Body dysmorphic disorder is a type of chronic mental illness in which you can't stop thinking about a flaw with your appearance — a flaw that is either minor or imagined. But to you, your appearance seems so shameful that you don't want to be seen by anyone. Body dysmorphic disorder has sometimes been called "imagined ugliness."
When you have body dysmorphic disorder, you intensely obsess over your appearance and body image, often for many hours a day. You may seek out numerous cosmetic procedures to try to "fix" your perceived flaws, but never will be satisfied. Body dysmorphic disorder is also known as dysmorphophobia, the fear of having a deformity.
Treatment of body dysmorphic disorder may include medication and cognitive behavioral therapy.Wikipedia states that...
the disorder is linked to significantly diminished quality of life and can be co-morbid with major depressive disorder and social phobia, also known as chronic social anxiety. With a completed-suicide rate more than double that of major depression (three to four times that of manic depression) and a suicidal ideation rate of around 80%, extreme cases of BDD (Body Dysmorphic Disorder) linked with dissociation can be considered a risk factor for suicide; however, many cases of BDD are treated with medication and counseling.
They state further that a person's issue can be mis-diagnosed as depression when it's actually BDD which is causing the problem. The sufferer tends to spend excessive time thinking about a perceived flaw, looking in a mirror to examine it thoroughly, and otherwise obsessing about a flaw which usually doesn't even exist.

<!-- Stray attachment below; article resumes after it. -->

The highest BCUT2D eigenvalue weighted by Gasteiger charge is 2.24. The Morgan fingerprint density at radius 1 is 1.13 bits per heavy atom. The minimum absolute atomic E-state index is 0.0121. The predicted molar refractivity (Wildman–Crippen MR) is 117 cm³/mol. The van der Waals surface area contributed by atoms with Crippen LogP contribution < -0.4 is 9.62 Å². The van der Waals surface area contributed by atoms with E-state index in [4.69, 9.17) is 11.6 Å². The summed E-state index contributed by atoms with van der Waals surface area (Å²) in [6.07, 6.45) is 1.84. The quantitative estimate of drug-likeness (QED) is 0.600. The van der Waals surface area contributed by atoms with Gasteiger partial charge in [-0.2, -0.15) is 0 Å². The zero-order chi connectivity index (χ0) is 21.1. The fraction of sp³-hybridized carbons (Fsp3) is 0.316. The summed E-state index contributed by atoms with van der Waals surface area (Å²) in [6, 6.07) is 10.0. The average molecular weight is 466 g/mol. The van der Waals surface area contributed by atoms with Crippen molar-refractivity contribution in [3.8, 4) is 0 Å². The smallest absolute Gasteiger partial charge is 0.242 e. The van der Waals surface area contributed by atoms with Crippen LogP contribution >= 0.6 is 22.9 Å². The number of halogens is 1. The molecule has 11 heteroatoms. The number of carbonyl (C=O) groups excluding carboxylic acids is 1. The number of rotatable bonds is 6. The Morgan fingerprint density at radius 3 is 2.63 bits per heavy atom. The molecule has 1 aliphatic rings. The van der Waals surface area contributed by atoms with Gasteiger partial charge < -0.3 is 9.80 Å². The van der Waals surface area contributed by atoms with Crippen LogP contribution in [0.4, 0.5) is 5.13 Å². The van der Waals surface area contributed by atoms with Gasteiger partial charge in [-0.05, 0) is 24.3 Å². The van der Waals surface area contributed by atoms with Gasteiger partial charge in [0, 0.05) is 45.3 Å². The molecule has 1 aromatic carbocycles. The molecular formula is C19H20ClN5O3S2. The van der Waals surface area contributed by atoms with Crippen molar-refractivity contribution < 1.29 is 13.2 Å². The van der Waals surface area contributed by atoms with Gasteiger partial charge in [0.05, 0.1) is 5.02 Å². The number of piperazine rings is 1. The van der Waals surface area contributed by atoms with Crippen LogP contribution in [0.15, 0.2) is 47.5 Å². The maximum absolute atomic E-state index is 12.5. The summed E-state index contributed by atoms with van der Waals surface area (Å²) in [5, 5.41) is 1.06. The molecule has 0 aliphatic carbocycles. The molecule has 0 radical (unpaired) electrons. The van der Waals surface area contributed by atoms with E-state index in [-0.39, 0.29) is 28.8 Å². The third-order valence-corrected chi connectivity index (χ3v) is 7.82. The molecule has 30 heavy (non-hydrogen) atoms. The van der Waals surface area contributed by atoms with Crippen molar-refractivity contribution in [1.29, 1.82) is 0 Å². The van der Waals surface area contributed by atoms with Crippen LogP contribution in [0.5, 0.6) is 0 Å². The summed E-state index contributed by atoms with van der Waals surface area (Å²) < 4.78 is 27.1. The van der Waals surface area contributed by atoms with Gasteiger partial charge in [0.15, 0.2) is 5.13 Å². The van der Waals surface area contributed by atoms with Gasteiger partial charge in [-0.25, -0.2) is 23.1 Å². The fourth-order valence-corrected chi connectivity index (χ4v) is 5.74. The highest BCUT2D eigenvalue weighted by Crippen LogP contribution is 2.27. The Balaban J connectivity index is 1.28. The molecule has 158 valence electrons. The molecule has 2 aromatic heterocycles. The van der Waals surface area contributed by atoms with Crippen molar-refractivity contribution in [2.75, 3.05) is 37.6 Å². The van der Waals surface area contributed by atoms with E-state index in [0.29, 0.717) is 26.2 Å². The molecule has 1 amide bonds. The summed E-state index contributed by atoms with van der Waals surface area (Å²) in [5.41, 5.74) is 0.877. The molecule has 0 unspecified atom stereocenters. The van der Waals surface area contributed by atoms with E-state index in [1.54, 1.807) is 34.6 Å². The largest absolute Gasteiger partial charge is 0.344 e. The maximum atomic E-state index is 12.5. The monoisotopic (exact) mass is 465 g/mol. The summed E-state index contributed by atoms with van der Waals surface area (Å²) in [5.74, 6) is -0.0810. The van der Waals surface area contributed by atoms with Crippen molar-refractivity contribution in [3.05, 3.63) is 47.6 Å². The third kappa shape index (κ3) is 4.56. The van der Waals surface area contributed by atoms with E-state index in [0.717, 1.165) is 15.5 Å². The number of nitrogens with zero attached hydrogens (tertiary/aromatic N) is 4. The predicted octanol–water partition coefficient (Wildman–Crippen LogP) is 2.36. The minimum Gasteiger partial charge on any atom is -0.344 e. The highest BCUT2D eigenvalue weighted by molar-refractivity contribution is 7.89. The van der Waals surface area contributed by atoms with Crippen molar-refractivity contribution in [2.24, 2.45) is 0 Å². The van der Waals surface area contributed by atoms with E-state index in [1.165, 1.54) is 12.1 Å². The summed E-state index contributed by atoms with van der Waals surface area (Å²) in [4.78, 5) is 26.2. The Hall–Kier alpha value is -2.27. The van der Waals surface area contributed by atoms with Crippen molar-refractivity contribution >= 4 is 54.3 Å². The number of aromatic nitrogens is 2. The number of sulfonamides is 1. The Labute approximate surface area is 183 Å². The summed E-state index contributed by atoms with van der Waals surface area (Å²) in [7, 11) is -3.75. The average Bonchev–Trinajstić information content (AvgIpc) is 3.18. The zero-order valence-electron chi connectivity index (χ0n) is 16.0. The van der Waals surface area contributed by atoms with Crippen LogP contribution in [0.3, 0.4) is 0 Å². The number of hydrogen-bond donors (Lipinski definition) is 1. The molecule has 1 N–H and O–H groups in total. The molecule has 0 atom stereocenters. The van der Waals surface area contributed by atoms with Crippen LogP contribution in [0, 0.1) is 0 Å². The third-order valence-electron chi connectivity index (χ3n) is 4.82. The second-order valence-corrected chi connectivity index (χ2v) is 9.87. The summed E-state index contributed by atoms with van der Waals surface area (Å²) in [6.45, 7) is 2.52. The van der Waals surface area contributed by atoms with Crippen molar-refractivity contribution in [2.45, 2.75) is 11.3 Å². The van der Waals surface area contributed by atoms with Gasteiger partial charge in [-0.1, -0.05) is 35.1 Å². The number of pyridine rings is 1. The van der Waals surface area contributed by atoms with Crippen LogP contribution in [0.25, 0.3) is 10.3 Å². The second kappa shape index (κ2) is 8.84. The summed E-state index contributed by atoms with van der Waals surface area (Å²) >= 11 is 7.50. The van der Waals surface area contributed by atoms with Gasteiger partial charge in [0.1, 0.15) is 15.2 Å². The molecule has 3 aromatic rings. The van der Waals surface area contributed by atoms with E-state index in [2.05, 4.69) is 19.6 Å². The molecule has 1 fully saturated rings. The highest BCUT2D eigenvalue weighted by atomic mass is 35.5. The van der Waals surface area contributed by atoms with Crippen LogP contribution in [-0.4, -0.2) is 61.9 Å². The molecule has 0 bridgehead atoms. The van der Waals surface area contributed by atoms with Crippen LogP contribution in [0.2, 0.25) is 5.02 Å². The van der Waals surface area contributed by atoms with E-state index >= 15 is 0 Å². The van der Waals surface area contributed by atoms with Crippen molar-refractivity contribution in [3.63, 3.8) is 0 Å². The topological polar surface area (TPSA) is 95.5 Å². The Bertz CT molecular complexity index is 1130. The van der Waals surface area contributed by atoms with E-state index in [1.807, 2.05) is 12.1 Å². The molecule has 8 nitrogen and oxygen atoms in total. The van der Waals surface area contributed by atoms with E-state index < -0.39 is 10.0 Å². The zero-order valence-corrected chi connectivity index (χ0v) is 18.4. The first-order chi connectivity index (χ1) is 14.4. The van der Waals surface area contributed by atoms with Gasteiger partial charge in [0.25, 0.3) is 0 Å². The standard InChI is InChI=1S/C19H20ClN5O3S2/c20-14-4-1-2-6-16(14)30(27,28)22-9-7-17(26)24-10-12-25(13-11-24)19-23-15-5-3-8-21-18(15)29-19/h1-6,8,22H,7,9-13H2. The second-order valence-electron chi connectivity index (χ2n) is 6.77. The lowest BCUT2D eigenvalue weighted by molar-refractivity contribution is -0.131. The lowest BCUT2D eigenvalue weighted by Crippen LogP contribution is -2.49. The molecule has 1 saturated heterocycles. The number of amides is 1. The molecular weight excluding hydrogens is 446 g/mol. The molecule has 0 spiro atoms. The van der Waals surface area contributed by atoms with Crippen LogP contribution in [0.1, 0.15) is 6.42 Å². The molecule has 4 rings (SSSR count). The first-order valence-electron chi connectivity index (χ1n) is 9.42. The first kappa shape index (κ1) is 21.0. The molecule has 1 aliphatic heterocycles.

I feel badly for such a person because their quality of life is so impaired.
In a similar vein, I've just started reading a book called Perfect Girls, Starving Daughters: The Frightening New Normalcy of Hating Your Body (Hardcover)by Courtney E. Martin. She is a young woman writing about her generation's horrific tendency to focus on their bodies and their imperfections. She states that so many of these young women appear to have it all - excellent grades, amazing achievements, great jobs, perfect boyfriends - they are perfect on paper - yet they spend hours daily thinking about what they have eaten/want to eat/shouldn't eat, etc., etc. Martin figures conservatively that such people spend over 100 minutes each day with thoughts such as "I wonder if I should get a frozen yogurt. Oh, no, I haven't earned it. No, that would be so bad. No, I won't do it. Yes, I'm going to. I didn't have breakfast so I deserve it, and besides it doesn't have all that many calories. What the hell!" Then of course there's the price they pay in guilt and self-disgust and vomiting it up. She paints a picture of imbalance and horrible self-denial.
It seems to me that our society is significantly out of balance with food and eating and body image and very little idea of how to think about it normally. I haven't read a book about that yet - what normal eating would look like. Of course I've read nutrition books about the ideal meal plan (where one is supposed to weigh and/or measure ones portions precisely as well as record them so one can't fool oneself about what one has really eaten) but I'm not sure that counts as "healthy". Does anybody out there have an answer to that one?